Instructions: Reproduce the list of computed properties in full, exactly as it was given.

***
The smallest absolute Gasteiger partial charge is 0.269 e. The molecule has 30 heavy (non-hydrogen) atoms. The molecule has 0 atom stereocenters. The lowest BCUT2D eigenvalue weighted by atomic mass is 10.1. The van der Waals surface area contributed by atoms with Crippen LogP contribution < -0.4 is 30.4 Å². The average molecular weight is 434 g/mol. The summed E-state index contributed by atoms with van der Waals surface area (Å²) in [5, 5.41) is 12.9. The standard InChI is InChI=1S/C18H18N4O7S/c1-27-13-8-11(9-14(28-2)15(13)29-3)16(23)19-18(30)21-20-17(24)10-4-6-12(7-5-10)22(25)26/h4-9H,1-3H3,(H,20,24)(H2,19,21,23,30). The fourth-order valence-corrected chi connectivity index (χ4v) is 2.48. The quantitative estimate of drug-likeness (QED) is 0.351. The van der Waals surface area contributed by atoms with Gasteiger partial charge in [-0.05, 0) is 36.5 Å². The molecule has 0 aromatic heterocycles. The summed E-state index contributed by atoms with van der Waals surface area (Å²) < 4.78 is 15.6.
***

The smallest absolute Gasteiger partial charge is 0.269 e. The molecule has 30 heavy (non-hydrogen) atoms. The molecule has 0 atom stereocenters. The lowest BCUT2D eigenvalue weighted by atomic mass is 10.1. The van der Waals surface area contributed by atoms with Crippen LogP contribution < -0.4 is 30.4 Å². The average molecular weight is 434 g/mol. The summed E-state index contributed by atoms with van der Waals surface area (Å²) in [5, 5.41) is 12.9. The standard InChI is InChI=1S/C18H18N4O7S/c1-27-13-8-11(9-14(28-2)15(13)29-3)16(23)19-18(30)21-20-17(24)10-4-6-12(7-5-10)22(25)26/h4-9H,1-3H3,(H,20,24)(H2,19,21,23,30). The fourth-order valence-corrected chi connectivity index (χ4v) is 2.48. The quantitative estimate of drug-likeness (QED) is 0.351. The van der Waals surface area contributed by atoms with Gasteiger partial charge in [-0.05, 0) is 36.5 Å². The molecule has 0 aromatic heterocycles. The summed E-state index contributed by atoms with van der Waals surface area (Å²) < 4.78 is 15.6.